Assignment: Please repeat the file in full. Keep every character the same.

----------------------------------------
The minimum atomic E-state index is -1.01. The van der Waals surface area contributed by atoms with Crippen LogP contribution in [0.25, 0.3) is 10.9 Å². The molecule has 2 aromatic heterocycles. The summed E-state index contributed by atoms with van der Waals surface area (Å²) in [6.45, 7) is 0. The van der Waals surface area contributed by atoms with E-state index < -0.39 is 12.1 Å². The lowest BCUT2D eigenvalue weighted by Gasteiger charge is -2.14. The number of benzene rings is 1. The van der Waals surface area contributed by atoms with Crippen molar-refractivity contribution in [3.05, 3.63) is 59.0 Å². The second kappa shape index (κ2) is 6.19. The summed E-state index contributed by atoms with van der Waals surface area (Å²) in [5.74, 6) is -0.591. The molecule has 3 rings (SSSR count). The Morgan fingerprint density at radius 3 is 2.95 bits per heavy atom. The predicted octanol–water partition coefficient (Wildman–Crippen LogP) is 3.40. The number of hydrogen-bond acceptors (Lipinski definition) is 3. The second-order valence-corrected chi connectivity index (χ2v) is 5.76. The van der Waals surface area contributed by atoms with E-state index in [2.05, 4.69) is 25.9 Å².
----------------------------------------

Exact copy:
The minimum atomic E-state index is -1.01. The van der Waals surface area contributed by atoms with Crippen LogP contribution in [0.25, 0.3) is 10.9 Å². The molecule has 2 aromatic heterocycles. The summed E-state index contributed by atoms with van der Waals surface area (Å²) in [6.45, 7) is 0. The van der Waals surface area contributed by atoms with E-state index < -0.39 is 12.1 Å². The lowest BCUT2D eigenvalue weighted by Gasteiger charge is -2.14. The number of benzene rings is 1. The van der Waals surface area contributed by atoms with Crippen molar-refractivity contribution in [3.05, 3.63) is 59.0 Å². The second kappa shape index (κ2) is 6.19. The summed E-state index contributed by atoms with van der Waals surface area (Å²) in [5.74, 6) is -0.591. The molecule has 3 rings (SSSR count). The Morgan fingerprint density at radius 3 is 2.95 bits per heavy atom. The predicted octanol–water partition coefficient (Wildman–Crippen LogP) is 3.40. The number of hydrogen-bond acceptors (Lipinski definition) is 3. The second-order valence-corrected chi connectivity index (χ2v) is 5.76. The van der Waals surface area contributed by atoms with E-state index in [2.05, 4.69) is 25.9 Å².